This Is AuburnElectronic Theses and Dissertations

Engineering Comfort for Micro-resolution Mosquito Bite Blocking Textiles




England, Alexa

Type of Degree

Master's Thesis


Biosystems Engineering

Restriction Status


Restriction Type

Auburn University Users

Date Available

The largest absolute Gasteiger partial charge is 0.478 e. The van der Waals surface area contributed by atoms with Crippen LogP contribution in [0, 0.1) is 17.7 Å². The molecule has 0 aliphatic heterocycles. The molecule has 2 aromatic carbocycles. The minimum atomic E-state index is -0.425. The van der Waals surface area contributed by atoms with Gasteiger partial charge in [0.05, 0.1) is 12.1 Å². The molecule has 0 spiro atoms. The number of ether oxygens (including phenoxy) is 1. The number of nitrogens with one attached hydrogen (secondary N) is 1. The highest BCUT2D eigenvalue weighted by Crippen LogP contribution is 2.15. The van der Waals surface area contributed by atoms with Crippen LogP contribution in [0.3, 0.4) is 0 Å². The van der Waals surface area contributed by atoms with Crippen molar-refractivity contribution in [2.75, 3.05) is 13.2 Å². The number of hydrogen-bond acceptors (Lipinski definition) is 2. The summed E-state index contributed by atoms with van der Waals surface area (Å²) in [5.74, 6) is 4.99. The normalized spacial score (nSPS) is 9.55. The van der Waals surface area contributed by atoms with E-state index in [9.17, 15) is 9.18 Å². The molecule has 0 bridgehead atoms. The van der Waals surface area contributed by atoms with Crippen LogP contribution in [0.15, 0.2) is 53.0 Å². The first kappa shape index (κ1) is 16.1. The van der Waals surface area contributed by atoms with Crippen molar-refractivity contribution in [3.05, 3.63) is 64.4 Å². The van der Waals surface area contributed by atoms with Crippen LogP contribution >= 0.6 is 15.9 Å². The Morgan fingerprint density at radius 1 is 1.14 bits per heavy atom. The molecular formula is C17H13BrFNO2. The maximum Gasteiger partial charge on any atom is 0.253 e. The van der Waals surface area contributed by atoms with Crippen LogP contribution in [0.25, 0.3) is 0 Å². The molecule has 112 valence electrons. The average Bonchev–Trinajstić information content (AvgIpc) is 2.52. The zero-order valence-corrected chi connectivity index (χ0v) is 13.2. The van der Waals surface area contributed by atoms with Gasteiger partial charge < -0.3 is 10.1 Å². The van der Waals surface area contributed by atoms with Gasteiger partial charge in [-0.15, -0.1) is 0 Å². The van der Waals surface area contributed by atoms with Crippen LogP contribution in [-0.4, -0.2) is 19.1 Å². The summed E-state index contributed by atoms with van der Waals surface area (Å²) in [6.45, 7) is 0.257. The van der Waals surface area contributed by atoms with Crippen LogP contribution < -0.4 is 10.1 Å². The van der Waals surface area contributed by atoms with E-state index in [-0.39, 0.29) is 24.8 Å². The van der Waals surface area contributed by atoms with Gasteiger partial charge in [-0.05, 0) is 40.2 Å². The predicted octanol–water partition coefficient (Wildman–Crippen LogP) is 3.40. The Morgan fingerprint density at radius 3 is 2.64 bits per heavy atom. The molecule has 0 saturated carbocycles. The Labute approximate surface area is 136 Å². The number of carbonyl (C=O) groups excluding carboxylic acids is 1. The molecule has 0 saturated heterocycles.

Over a million people die yearly from diseases spread by biting insects, especially mosquitos. Pesticides are currently used to control harmful insect populations although there are often negative side effects from pesticides. In addition, there is a long tradition of using bed nets to protect against mosquito-borne diseases. Bed nets are still widely used today. However, natural selection and nature have resulted in some mosquitoes adapting to bed nets and becoming resistant to insecticides. Humans can also protect themselves from bites via thick clothing. However, thin comfortable clothing that also blocks mosquito bites is uncommon. This study aims to examine many known knit structures and their variable parameters that can be used to create a knit with micro-resolution mosquito bite blocking and high comfortability. Prior researchers found that a single knit structure, interlock, after washing, can block mosquito bites regardless of the fiber used for the yarns. I tested a variety of knit structures including the interlock knit with various fiber compositions toward the task of engineering more comfortable mosquito blocking clothing. Various tests were conducted to evaluate a given textile’s comfort, including air permeability, water wicking, temperature difference, and a 9-factor perceived hand-feel comfort test. This thesis aims to quantify comfort and engineer specific properties that contribute to comfort. Major conclusions drawn from this thesis are that: i) Using Spandex/Nylon blends to construct mosquito bite blocking textiles yields most comfortable garments; ii) The structures Interlock, Half-Cardigan, and Jersey Skip were able to maintain a low body temperature no matter what yarn was being used, in comparison to the Under Armour control; iii) The combination of Spandex/Nylon creates a synergic effect improving the water wicking ability of a textile; iv) The air permeability might be a good predictor of mosquito bite blocking capability, textiles that are too permeable and are unlikely to block; Half-Cardigan, Single Jersey, and Jersey-Skip knits can block mosquito bites with Spandex additions.